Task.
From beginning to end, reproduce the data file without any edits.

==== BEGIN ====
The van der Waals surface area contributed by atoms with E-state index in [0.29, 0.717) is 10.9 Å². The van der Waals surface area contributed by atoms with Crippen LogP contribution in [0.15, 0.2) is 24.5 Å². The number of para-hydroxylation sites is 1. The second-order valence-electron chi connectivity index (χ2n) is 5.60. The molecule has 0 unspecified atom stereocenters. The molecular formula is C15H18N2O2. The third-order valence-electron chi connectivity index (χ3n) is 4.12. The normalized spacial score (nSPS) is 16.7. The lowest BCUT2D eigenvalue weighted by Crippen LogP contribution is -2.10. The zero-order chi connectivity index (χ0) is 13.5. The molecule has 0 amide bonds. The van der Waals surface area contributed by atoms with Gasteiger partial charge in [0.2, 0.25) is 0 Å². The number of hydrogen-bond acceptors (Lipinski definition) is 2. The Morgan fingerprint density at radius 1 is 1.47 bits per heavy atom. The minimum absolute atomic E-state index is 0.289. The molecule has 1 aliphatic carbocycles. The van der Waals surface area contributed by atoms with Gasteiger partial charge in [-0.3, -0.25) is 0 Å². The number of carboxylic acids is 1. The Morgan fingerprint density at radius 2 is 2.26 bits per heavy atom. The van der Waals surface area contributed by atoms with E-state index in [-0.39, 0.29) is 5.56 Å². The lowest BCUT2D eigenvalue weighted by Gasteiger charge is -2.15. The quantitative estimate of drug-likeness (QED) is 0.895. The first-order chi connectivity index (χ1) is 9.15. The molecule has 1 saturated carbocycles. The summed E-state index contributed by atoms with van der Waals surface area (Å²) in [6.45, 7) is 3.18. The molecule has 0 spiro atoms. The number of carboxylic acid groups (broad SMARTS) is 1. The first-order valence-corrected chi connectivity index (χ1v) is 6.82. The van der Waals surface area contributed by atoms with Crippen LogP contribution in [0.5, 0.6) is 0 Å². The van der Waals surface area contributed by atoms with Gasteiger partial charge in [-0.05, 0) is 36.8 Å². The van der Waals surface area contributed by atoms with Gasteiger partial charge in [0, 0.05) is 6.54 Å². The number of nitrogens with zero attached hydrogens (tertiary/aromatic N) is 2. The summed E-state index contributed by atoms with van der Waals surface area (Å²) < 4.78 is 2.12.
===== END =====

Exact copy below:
The van der Waals surface area contributed by atoms with E-state index in [0.29, 0.717) is 10.9 Å². The van der Waals surface area contributed by atoms with Crippen LogP contribution in [0.15, 0.2) is 24.5 Å². The number of para-hydroxylation sites is 1. The second-order valence-electron chi connectivity index (χ2n) is 5.60. The molecule has 0 unspecified atom stereocenters. The molecular formula is C15H18N2O2. The third-order valence-electron chi connectivity index (χ3n) is 4.12. The normalized spacial score (nSPS) is 16.7. The lowest BCUT2D eigenvalue weighted by Crippen LogP contribution is -2.10. The zero-order chi connectivity index (χ0) is 13.5. The molecule has 0 amide bonds. The van der Waals surface area contributed by atoms with Gasteiger partial charge in [0.2, 0.25) is 0 Å². The number of hydrogen-bond acceptors (Lipinski definition) is 2. The Morgan fingerprint density at radius 1 is 1.47 bits per heavy atom. The minimum absolute atomic E-state index is 0.289. The molecule has 1 aliphatic carbocycles. The van der Waals surface area contributed by atoms with Gasteiger partial charge in [-0.3, -0.25) is 0 Å². The number of carboxylic acids is 1. The Morgan fingerprint density at radius 2 is 2.26 bits per heavy atom. The van der Waals surface area contributed by atoms with E-state index in [-0.39, 0.29) is 5.56 Å². The lowest BCUT2D eigenvalue weighted by Gasteiger charge is -2.15. The quantitative estimate of drug-likeness (QED) is 0.895. The first-order chi connectivity index (χ1) is 9.15. The molecule has 1 saturated carbocycles. The summed E-state index contributed by atoms with van der Waals surface area (Å²) in [6.45, 7) is 3.18. The molecule has 0 spiro atoms. The number of carboxylic acid groups (broad SMARTS) is 1. The first-order valence-corrected chi connectivity index (χ1v) is 6.82. The van der Waals surface area contributed by atoms with Crippen LogP contribution in [0.5, 0.6) is 0 Å². The van der Waals surface area contributed by atoms with Gasteiger partial charge in [-0.05, 0) is 36.8 Å². The van der Waals surface area contributed by atoms with Gasteiger partial charge in [0, 0.05) is 6.54 Å². The number of nitrogens with zero attached hydrogens (tertiary/aromatic N) is 2. The summed E-state index contributed by atoms with van der Waals surface area (Å²) < 4.78 is 2.12.